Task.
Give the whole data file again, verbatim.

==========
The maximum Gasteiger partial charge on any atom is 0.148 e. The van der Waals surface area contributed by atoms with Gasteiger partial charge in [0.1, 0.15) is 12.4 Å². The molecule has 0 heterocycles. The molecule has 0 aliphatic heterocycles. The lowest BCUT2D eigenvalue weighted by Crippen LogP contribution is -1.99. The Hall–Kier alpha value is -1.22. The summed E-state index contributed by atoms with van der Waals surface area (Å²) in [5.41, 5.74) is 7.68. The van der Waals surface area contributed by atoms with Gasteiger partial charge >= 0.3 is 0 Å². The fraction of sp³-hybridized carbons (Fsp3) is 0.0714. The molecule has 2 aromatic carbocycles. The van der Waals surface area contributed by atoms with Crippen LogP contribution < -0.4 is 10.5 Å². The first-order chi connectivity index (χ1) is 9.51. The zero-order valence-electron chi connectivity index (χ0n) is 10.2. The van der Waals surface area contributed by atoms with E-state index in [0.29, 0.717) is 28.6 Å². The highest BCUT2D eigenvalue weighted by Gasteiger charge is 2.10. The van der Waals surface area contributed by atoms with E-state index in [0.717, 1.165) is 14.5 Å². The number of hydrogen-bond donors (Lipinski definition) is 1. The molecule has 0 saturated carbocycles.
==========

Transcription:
The maximum Gasteiger partial charge on any atom is 0.148 e. The van der Waals surface area contributed by atoms with Gasteiger partial charge in [0.1, 0.15) is 12.4 Å². The molecule has 0 heterocycles. The molecule has 0 aliphatic heterocycles. The lowest BCUT2D eigenvalue weighted by Crippen LogP contribution is -1.99. The Hall–Kier alpha value is -1.22. The summed E-state index contributed by atoms with van der Waals surface area (Å²) in [5.41, 5.74) is 7.68. The van der Waals surface area contributed by atoms with Gasteiger partial charge >= 0.3 is 0 Å². The fraction of sp³-hybridized carbons (Fsp3) is 0.0714. The molecule has 2 aromatic carbocycles. The van der Waals surface area contributed by atoms with Crippen LogP contribution < -0.4 is 10.5 Å². The first-order chi connectivity index (χ1) is 9.51. The zero-order valence-electron chi connectivity index (χ0n) is 10.2. The van der Waals surface area contributed by atoms with E-state index in [0.29, 0.717) is 28.6 Å². The highest BCUT2D eigenvalue weighted by Gasteiger charge is 2.10. The van der Waals surface area contributed by atoms with E-state index in [0.717, 1.165) is 14.5 Å². The number of hydrogen-bond donors (Lipinski definition) is 1. The molecule has 0 saturated carbocycles.